May , 2018

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In response to yesterday’s Supreme Court decision in Shelby County v. Holder, Melanie L. Campbell, president and CEO of the National Coalition on Black Civic Participation and convener of Black Women’s Roundtable said, “Today’s decision by the U. S. Supreme Court to invalidate Section 4 of the Voting Rights Act is a travesty to justice for all Americans to have their voting rights protected.   We believe the decision opens the flood gates for voter suppression tactics to go unchallenged in states that have historically suppressed our voting rights and the ability for minority voters to vote for their candidates of choice.” 

“While many people want to say times have changed, many things remain the same. We witnessed widespread voter suppression efforts as recent as 2012,” Campbell adds. “We call on Congress to act urgently to establish a new coverage formula for Section 4 in order to ensure that the U. S. Justice Department will be able to continue enforcement of the Voting Rights Act now and for future generations.”

Campbell continues, “The National Coalition on Black Civic Participation is committed to our mission to eliminate barriers to civic participation.  We urge Congress to repair and restore the Voting Rights Act now. Preventing racial voting discrimination will result in greater social and economic justice and enhance the quality of  life for people of color and all Americans.”

Shelia Tyson, convener of The Alabama Coalition on Black Civic Participation, an affiliate of The National Coalition adds, “”I am deeply disappointed by the Supreme Court’s ruling in this case. This is especially concerning for Birmingham residents since we are only nine weeks from municipal elections.”

“Voter suppression is alive and well in Alabama. Even in 2013, far too many Alabama voters face intimidation, prejudice, and discrimination at the polls. Strong voter protection laws are the only recourse for citizens – especially the underserved – to combat efforts to deny them from voting. The Voting Rights Act has been the soundest piece of legislation we’ve had to ensure equality at the polls.”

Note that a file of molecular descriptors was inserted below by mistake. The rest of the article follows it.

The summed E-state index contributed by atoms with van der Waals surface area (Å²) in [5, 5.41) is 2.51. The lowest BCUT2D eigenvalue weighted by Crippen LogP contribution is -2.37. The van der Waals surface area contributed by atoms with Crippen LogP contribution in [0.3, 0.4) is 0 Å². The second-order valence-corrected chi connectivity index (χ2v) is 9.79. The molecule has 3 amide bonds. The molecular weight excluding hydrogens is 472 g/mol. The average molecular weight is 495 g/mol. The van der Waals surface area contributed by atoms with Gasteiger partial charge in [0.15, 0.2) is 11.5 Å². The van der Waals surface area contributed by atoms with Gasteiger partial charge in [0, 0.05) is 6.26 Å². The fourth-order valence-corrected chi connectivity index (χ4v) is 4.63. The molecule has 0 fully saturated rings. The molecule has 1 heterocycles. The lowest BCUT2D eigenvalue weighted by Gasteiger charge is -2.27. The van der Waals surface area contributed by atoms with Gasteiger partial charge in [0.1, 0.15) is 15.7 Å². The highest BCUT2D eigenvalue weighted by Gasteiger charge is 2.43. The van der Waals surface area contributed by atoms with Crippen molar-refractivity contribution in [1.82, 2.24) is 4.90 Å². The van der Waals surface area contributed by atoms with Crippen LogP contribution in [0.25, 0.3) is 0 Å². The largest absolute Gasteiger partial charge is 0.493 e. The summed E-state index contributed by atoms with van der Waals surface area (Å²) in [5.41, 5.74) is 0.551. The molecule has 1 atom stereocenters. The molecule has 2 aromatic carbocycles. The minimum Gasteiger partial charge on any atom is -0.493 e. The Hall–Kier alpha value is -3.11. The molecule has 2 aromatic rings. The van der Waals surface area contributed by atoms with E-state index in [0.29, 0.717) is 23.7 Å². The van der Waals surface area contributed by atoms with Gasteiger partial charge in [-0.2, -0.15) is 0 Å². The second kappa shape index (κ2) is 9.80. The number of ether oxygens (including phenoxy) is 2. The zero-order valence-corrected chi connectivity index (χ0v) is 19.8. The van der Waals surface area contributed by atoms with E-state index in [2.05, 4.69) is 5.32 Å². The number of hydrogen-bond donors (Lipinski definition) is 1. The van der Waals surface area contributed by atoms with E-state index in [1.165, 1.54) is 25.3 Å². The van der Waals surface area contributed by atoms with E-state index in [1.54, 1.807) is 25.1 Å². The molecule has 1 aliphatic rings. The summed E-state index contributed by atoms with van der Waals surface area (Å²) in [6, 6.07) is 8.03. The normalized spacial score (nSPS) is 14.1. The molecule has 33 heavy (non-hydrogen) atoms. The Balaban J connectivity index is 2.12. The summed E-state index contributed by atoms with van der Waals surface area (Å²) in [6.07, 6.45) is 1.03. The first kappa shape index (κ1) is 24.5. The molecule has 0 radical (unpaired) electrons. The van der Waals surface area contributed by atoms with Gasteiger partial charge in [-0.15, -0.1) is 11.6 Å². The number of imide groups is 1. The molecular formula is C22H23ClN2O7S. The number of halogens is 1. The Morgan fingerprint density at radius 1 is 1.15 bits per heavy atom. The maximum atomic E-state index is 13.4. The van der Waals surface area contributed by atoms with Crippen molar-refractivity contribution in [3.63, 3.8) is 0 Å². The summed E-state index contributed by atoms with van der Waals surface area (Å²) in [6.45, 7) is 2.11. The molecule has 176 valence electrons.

“This year, the City of Birmingham celebrates the 50-year anniversary of the Civil Rights Movement for racial equality and social justice. While it’s true that we’ve made huge strides since 1963; today’s ruling proves that we still have work to do,” Tyson adds.

Founded in 1976, The National Coalition (ncbcp.org) is a nonprofit, nonpartisan organization dedicated to increasing African American participation in civil society.

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Welcome to CopyLine Magazine! The first issue of CopyLine Magazine was published in November, 1990, by Editor & Publisher Juanita Bratcher. CopyLine’s main focus is on the political arena – to inform our readers and analyze many of the pressing issues of the day - controversial or otherwise. Our objectives are clear – to keep you abreast of political happenings and maneuvering in the political arena, by reporting and providing provocative commentaries on various issues. For more about CopyLine Magazine, CopyLine Blog, and CopyLine Television/Video, please visit juanitabratcher.com, copylinemagazine.com, and oneononetelevision.com. Bratcher has been a News/Reporter, Author, Publisher, and Journalist for 33 years. She is the author of six books, including “Harold: The Making of a Big City Mayor” (Harold Washington), Chicago’s first African-American mayor; and “Beyond the Boardroom: Empowering a New Generation of Leaders,” about John Herman Stroger, Jr., the first African-American elected President of the Cook County Board. Bratcher is also a Poet/Songwriter, with 17 records – produced by HillTop Records of Hollywood, California. Juanita Bratcher Publisher

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